The U.S. Forest Service recently completed a new management plan for the Flathead National Forest (FNF) that will guide decisions on the forest for the next 20 to 30 years. The plan addresses a dizzying array of management issues – including municipal watersheds, wildlife habitat, protected lands, outdoor recreation, and much more – over 2.4 million acres that cover the Mission Mountains, the Swan Range, and the Whitefish Range.
Those of us in the conservation community have focused our attention on the places the FNF plan recommends for wilderness designation. This recommendation means the Forest Service will protect these places until either Congress designates them as wilderness, or at least until the agency completes its next FNF plan.
The FNF plan represents a vast improvement over the previous plan, which recommended around 98,000 acres for wilderness. The new plan recommends over 190,000 acres, nearly double the previous recommendation. That increase is worth celebrating.
The plan is by no means ideal for conservationists. Wilderness-worthy lands such as Bunker and Sullivan Creeks and low-elevation, critical habitat adjacent to the Mission Mountains Wilderness did not, unfortunately, receive the Forest Service’s wilderness recommendation. The Jewel Basin recommended Wilderness was reduced in size under the new plan, a significant loss for a landscape that would have been designated wilderness had President Ronald Reagan not pocket-vetoed the 1988 Montana Wilderness Bill.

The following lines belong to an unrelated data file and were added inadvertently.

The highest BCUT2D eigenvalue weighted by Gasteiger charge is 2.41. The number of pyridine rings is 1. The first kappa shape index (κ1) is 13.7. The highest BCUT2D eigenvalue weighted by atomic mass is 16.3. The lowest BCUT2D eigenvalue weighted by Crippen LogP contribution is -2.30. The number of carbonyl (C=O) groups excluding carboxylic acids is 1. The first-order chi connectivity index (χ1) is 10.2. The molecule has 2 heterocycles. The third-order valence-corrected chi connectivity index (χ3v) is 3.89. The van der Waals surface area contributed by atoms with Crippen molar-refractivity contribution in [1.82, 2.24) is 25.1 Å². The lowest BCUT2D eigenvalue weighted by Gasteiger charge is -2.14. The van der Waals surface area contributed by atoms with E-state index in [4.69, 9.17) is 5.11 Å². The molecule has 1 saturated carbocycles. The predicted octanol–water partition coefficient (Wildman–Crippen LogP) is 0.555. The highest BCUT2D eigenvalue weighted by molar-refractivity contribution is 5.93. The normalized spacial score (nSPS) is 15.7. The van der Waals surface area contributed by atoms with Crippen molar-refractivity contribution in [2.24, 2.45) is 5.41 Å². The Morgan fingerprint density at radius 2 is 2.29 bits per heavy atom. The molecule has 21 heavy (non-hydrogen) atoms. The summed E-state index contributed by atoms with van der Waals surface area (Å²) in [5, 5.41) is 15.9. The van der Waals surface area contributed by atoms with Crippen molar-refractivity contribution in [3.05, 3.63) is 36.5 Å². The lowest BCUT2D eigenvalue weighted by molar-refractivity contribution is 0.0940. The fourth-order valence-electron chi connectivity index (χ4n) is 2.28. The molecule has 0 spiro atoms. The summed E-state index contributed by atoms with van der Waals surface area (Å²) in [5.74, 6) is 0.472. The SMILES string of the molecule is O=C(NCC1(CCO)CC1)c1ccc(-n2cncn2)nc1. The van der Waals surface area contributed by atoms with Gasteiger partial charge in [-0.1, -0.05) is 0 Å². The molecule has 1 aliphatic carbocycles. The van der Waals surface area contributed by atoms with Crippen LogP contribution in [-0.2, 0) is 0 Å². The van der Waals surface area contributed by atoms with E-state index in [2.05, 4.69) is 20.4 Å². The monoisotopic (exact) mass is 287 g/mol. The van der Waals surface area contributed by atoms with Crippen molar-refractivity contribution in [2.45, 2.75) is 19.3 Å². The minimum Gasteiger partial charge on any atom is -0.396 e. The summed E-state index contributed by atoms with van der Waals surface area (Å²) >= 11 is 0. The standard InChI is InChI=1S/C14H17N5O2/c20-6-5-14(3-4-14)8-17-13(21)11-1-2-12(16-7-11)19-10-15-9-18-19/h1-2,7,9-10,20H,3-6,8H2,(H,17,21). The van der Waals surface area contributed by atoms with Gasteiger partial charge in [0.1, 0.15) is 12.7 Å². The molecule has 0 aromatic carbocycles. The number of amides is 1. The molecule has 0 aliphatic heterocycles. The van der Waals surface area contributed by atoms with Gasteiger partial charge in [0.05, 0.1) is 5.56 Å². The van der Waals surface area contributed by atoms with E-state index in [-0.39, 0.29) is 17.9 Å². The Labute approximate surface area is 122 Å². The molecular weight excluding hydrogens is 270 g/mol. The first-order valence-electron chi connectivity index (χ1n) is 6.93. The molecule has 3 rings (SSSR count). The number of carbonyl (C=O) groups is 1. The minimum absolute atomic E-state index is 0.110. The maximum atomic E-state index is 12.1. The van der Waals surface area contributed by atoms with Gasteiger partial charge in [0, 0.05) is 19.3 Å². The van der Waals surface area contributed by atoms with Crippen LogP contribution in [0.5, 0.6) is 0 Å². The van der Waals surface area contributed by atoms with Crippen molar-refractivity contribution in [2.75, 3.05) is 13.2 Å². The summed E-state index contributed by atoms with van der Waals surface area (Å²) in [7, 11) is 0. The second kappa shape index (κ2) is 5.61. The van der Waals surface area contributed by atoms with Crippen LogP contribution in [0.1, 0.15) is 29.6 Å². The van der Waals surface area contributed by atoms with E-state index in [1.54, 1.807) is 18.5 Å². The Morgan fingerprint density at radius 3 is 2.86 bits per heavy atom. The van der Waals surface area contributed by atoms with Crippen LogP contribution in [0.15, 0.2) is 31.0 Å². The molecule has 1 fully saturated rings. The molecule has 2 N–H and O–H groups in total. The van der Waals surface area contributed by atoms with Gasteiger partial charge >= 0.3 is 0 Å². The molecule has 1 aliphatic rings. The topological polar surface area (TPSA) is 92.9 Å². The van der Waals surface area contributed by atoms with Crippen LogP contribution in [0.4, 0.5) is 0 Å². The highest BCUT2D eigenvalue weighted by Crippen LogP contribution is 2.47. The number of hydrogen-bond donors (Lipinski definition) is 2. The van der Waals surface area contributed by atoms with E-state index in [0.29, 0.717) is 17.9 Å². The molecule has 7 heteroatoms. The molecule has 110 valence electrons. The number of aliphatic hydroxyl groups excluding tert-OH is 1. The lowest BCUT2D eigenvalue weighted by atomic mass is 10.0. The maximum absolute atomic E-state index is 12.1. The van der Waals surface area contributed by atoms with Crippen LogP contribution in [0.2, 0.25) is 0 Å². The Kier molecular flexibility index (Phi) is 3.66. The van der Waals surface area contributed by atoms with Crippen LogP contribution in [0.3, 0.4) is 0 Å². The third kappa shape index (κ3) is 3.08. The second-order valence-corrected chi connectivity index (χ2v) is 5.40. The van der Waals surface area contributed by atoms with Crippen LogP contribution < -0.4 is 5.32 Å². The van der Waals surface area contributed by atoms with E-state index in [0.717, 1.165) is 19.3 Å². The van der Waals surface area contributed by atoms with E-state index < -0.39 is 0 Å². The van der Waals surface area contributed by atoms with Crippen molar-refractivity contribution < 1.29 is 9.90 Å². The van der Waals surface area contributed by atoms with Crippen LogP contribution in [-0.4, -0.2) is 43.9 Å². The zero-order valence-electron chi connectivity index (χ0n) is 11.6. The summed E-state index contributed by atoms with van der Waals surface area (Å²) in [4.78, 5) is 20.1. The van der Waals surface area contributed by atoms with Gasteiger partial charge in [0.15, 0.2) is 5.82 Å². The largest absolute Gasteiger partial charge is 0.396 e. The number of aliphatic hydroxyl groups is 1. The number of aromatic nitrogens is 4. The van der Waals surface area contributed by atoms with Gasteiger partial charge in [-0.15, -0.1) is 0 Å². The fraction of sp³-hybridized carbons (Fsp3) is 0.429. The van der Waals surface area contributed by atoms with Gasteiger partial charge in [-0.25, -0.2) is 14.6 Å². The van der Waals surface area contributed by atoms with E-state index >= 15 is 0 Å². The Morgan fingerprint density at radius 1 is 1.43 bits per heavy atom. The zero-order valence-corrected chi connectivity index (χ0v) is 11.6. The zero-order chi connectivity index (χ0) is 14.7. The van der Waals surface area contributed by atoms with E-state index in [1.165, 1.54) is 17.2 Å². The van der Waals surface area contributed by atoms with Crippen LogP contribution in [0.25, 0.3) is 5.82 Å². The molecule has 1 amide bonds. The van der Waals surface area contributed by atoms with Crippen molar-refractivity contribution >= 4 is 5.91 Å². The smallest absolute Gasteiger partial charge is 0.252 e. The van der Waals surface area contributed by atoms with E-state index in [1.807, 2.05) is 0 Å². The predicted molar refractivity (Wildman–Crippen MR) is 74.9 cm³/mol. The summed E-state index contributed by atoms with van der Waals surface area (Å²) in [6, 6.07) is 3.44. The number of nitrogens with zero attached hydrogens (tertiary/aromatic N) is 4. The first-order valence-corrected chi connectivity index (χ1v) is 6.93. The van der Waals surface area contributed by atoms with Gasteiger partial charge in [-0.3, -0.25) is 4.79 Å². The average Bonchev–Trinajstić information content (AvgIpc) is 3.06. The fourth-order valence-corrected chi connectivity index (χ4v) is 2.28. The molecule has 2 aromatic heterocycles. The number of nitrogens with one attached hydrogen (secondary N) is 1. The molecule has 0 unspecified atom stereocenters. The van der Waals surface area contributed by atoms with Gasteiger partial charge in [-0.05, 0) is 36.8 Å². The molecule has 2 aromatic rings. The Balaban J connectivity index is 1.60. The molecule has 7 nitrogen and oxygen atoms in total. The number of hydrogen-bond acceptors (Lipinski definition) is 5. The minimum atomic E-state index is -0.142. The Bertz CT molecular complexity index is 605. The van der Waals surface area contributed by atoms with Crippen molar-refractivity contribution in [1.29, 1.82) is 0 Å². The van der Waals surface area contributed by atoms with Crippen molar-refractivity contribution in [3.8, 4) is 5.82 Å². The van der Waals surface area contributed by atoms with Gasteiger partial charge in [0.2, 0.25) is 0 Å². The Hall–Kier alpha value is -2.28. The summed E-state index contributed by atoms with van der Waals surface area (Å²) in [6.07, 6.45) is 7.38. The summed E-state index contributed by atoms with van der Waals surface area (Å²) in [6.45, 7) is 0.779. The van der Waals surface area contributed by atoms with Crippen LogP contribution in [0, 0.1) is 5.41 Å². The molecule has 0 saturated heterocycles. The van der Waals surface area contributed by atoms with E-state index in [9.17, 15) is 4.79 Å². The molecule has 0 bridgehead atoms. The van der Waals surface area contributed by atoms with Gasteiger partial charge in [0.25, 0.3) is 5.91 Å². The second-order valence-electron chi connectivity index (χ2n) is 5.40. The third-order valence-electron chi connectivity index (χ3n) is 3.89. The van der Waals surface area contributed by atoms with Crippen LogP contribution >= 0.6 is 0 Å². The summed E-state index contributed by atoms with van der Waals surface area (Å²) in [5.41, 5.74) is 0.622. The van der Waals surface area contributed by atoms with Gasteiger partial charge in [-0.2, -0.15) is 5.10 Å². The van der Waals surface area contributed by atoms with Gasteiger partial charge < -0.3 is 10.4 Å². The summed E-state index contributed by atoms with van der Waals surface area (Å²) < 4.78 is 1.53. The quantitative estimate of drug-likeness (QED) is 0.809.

Nonetheless, wild and critical landscapes such as the Swan Front and over half of Jewel Basin are now protected as recommended wilderness, as is the northern Whitefish Range, which was not recommended for wilderness in the previous plan.
Also worth celebrating is the plan’s dedication to protecting the wilderness character of these areas – by allowing foot and horse travel only. This will greatly improve the chances that Congress will eventually designate these areas as wilderness.
As with any forest plan, the Flathead plan reflects the agency’s mandate of managing public lands ‘for the greatest good for the greatest number of people in the long run.’ To achieve that mandate in the FNF plan, the Forest Service had to strike a balance, taking into account the best available science, the changing needs of the communities that depend on the forest, and tens of thousands of public comments.
Thousands more people, including proportionally more mountain bikers and motorized users, use the FNF than they did in 1987, the year the previous FNF plan was released. We believe the new FNF Plan provides a balance and responds well to the variety of public interests.
One common misperception around forest planning is that it is something like an election, whereby a submitted comment equals a vote. If this were the case, a single form letter submitted with a simple online click would hold the same weight as a unique letter with helpful, substantive comments that the submitter took the time to write herself. It may also mean that certain user groups benefit more than others simply because they were able to get more people than other groups to click on an online form letter.
In light of our currently divisive socio-political landscape and the increasing recreation pressure on public lands across western Montana, we are proud of the Flathead Forest Plan and pleased that the Forest Service will manage 190,000 acres of wildlands in a way that will help ensure those lands remain wild.
Chris Ryan spent most of her 35 years with the U.S. Forest Service in wilderness management, including serving as wilderness program manager for the Northern Region. Kathleen McAllister worked for the USFS for 33 years before retiring in 2008 as the deputy regional forester, Northern Region.